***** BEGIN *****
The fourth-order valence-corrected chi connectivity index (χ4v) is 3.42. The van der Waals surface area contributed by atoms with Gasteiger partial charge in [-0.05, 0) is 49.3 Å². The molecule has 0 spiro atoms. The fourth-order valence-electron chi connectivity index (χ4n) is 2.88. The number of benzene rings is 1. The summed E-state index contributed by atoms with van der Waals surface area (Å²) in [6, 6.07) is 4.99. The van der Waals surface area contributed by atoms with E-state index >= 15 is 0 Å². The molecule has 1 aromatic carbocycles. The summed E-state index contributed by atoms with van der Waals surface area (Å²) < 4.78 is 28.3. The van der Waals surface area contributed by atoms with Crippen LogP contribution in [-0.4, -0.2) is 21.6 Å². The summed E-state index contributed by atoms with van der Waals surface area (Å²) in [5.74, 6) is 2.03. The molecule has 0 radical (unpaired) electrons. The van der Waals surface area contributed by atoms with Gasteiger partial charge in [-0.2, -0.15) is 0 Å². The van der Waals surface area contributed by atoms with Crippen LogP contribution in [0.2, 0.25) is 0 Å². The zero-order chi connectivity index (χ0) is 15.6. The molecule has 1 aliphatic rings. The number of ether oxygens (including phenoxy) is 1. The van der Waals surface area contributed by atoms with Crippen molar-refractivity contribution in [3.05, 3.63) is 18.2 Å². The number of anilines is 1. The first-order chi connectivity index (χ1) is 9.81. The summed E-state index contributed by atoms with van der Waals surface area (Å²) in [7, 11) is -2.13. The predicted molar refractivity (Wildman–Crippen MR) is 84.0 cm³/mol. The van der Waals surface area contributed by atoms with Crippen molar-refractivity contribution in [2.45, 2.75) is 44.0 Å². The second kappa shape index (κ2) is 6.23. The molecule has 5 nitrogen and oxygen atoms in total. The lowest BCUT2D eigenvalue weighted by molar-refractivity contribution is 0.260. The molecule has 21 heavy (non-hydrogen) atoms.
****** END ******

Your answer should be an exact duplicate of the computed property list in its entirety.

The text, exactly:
The fourth-order valence-corrected chi connectivity index (χ4v) is 3.42. The van der Waals surface area contributed by atoms with Gasteiger partial charge in [-0.05, 0) is 49.3 Å². The molecule has 0 spiro atoms. The fourth-order valence-electron chi connectivity index (χ4n) is 2.88. The number of benzene rings is 1. The summed E-state index contributed by atoms with van der Waals surface area (Å²) in [6, 6.07) is 4.99. The van der Waals surface area contributed by atoms with E-state index >= 15 is 0 Å². The molecule has 1 aromatic carbocycles. The summed E-state index contributed by atoms with van der Waals surface area (Å²) < 4.78 is 28.3. The van der Waals surface area contributed by atoms with Crippen LogP contribution in [-0.4, -0.2) is 21.6 Å². The summed E-state index contributed by atoms with van der Waals surface area (Å²) in [5.74, 6) is 2.03. The molecule has 0 radical (unpaired) electrons. The van der Waals surface area contributed by atoms with Gasteiger partial charge in [-0.2, -0.15) is 0 Å². The van der Waals surface area contributed by atoms with Crippen LogP contribution in [0.2, 0.25) is 0 Å². The zero-order chi connectivity index (χ0) is 15.6. The molecule has 1 aliphatic rings. The number of ether oxygens (including phenoxy) is 1. The van der Waals surface area contributed by atoms with Crippen molar-refractivity contribution in [3.05, 3.63) is 18.2 Å². The number of anilines is 1. The first-order chi connectivity index (χ1) is 9.81. The summed E-state index contributed by atoms with van der Waals surface area (Å²) in [7, 11) is -2.13. The predicted molar refractivity (Wildman–Crippen MR) is 84.0 cm³/mol. The van der Waals surface area contributed by atoms with Crippen molar-refractivity contribution in [2.45, 2.75) is 44.0 Å². The second kappa shape index (κ2) is 6.23. The molecule has 5 nitrogen and oxygen atoms in total. The lowest BCUT2D eigenvalue weighted by molar-refractivity contribution is 0.260. The molecule has 21 heavy (non-hydrogen) atoms.